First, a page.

Four poems by Clare Banks


With the Dog at Bernheim Forest

We walked the field where the path edged
the trees, spindly stands of cedar at first,
then oaks, chestnut — their numbers,
I could see, farther in, shut out even

the dim, winter light. My father whistled
something bright and clear in the cold
as I stayed close, matching my stride to his.
The dog ran in and out of the woods thrilled

and trembling — there was life ranging
in the bracken and she was off her leash.
Eyeing the fallen needles and leaves,
she must have caught the rabbit’s scent

or she saw something flicker, as an eye
might — a shock of white on its breast.
A ridge of fur bristled along her spine
and she stopped dead for a moment,

then ran. We watched her dodge trees,
leap over downed branches, the sound
of her chase fracturing the air.
She must have caught it by the neck.

And then, her low, guttering growl.
My father took the rabbit from her mouth
and laid it in his hat. We’ll bring it home,
he said. We’ll bury it in the lilies.


Playing in the Pastoral Dream

My neighbor spent the summer destroying
his yard. Lopping the tops of his trees,
and razing the ground until it was no more
than dirt, the roots of vines ascending

like wire. I was on the sidewalk
watching my kids ride bikes when his wife
came onto their porch in a bathrobe.
Her head behind the screen was pale and bald

from what could only be chemo.
My body seized at the sight of her,
and I thought of my sister last winter
in her wig. It’s no use, I wanted

to tell him. There’s no construction,
no revision that will stop this.
In the street it was dusk: I knew about death
and I didn’t. It hardly mattered.

The red brush of a cardinal darted
across my yard in the evening’s odd coolness,
moving to her nest in the hedgerow.
Sycamores lining the street shed bark

like snakes in wide strokes, leaving their trunks
a pale green. Inside my pastoral dream,
the white noise of cicadas rises
around my son playing in the grass.

The street lies awash in golden light
like that of endless spring. And my daughter,
at the end of the block, she’s a deer
wandering the trees, she’s in and out of sight.



I can hear them in the next room singing
in bed. Their old cabin lamp warms
with a dark yellow light. Books and plush
animals lie with them each night strewn
amid the swells and valleys of sheets
and summer blankets. I don’t know the song —
it’s something about ponies — but I think
I don’t want to know. They begin to need secrets.
Language that passes for currency.
Places to squirrel their sacred objects:
here a lost tooth, there a compass;
under a pillow — a feather, a postcard.
They save meaning where they can — each stone
in their pockets, each word that comes near.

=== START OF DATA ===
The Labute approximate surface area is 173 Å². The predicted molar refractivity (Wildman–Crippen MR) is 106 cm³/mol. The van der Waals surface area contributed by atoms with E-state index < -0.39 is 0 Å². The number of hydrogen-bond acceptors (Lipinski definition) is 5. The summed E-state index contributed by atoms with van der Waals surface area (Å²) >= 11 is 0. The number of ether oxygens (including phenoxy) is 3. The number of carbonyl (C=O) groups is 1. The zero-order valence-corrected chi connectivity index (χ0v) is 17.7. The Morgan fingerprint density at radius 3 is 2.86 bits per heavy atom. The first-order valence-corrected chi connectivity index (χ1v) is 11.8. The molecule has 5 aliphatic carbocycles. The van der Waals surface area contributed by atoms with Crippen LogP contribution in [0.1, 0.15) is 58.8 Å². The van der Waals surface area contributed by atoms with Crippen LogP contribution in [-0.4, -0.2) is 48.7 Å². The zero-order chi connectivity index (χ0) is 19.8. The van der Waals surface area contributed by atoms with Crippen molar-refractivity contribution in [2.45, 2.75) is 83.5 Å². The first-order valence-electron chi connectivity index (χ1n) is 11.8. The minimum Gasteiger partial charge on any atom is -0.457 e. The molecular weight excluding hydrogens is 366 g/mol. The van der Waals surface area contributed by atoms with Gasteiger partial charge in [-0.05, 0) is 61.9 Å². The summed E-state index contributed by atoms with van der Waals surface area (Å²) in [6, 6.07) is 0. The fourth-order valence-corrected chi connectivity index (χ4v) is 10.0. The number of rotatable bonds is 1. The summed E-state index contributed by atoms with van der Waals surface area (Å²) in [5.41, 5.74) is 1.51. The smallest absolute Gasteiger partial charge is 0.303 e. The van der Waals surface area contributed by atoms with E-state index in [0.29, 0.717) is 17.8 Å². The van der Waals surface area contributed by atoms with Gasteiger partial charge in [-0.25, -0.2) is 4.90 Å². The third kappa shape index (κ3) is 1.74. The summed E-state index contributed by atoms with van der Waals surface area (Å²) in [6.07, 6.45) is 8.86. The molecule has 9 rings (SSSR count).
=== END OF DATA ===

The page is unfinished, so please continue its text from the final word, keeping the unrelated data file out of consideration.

Sky Watch, Baltimore, Early June

We start in the backyard about 10 p.m.
looking southwest to northeast
for the international space station.

The smell of honeysuckle is a damp
sweetness that winds its way through the yard.
I’m standing on the sidewalk

among furtive vines curling around
the azaleas. Everything has grown up —
weed, flower — out of the nothing left

by February. I get to work pulling
nettles and poke weed, though it’s dark out
and I’m supposed to be looking

for this bright satellite. I imagine
it flying from one edge of the horizon
to the other, like a meteor

or comet, though I don’t know
what I’m looking for and point out planes:
There? No, he says, bigger, brighter.

I consider going inside. I could
be loading the dishwasher, sweeping
crumbs from under my son’s chair.

Then, he says, There. And I see it —
how could I miss it? — a star
moving steadily, quickly even,

from edge to edge. It’s not much,
this unyielding reminder, the little
light it gives is far beyond

our reaching. I want to wake
my children and say, this is what I mean
by far, but there isn’t time.

How can I explain the station’s
inexorable orbit, its path across our sky,
or the constancy of our own turning.

Clare Banks is associate editor for Smartish Pace. A 2014 recipient of a Maryland State Arts Council Individual Artist Award, her poems have appeared or are forthcoming in the Greensboro Review, Squaw Valley Review, and BODY, among other journals. She has an MFA in poetry from the University of Maryland and lives in Baltimore City with her family.


4 responses to “Four poems by Clare Banks

  1. These are such fine poems, Clare. I will look forward to reading them again. Thank you.


  2. These are such fine poems, Clare. I look forward to reading them again.


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